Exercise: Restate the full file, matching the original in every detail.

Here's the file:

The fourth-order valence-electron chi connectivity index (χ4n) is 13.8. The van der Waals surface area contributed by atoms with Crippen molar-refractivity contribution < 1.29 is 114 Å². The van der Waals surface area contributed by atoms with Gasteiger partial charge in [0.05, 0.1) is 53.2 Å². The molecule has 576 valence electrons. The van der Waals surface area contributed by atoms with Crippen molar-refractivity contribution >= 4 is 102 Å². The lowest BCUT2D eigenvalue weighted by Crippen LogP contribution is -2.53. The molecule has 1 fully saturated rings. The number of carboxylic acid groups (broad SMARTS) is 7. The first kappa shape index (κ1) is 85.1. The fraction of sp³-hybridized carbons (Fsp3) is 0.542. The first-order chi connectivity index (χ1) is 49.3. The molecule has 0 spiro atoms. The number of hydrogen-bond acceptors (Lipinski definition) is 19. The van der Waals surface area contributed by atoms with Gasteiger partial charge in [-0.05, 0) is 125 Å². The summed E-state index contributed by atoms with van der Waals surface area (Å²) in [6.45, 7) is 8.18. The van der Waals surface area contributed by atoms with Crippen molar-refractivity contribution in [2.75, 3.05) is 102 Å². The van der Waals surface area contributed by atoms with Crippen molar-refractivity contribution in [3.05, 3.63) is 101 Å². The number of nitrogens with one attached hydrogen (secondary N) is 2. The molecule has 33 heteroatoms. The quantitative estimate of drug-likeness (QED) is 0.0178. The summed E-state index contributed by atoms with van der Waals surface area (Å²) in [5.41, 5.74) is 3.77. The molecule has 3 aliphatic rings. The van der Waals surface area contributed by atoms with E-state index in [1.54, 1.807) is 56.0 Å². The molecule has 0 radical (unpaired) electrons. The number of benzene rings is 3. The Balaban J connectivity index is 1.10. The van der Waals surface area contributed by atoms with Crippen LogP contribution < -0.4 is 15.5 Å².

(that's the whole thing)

The fourth-order valence-electron chi connectivity index (χ4n) is 13.8. The van der Waals surface area contributed by atoms with Crippen molar-refractivity contribution < 1.29 is 114 Å². The van der Waals surface area contributed by atoms with Gasteiger partial charge in [0.05, 0.1) is 53.2 Å². The molecule has 576 valence electrons. The van der Waals surface area contributed by atoms with Crippen molar-refractivity contribution >= 4 is 102 Å². The lowest BCUT2D eigenvalue weighted by Crippen LogP contribution is -2.53. The molecule has 1 fully saturated rings. The number of carboxylic acid groups (broad SMARTS) is 7. The first kappa shape index (κ1) is 85.1. The fraction of sp³-hybridized carbons (Fsp3) is 0.542. The first-order chi connectivity index (χ1) is 49.3. The molecule has 0 spiro atoms. The number of hydrogen-bond acceptors (Lipinski definition) is 19. The van der Waals surface area contributed by atoms with Gasteiger partial charge in [-0.05, 0) is 125 Å². The summed E-state index contributed by atoms with van der Waals surface area (Å²) in [6.45, 7) is 8.18. The van der Waals surface area contributed by atoms with Crippen molar-refractivity contribution in [2.75, 3.05) is 102 Å². The van der Waals surface area contributed by atoms with Crippen molar-refractivity contribution in [3.05, 3.63) is 101 Å². The number of nitrogens with one attached hydrogen (secondary N) is 2. The molecule has 33 heteroatoms. The quantitative estimate of drug-likeness (QED) is 0.0178. The summed E-state index contributed by atoms with van der Waals surface area (Å²) in [5.41, 5.74) is 3.77. The molecule has 3 aliphatic rings. The van der Waals surface area contributed by atoms with E-state index in [1.54, 1.807) is 56.0 Å². The molecule has 0 radical (unpaired) electrons. The number of benzene rings is 3. The Balaban J connectivity index is 1.10. The van der Waals surface area contributed by atoms with Crippen LogP contribution < -0.4 is 15.5 Å².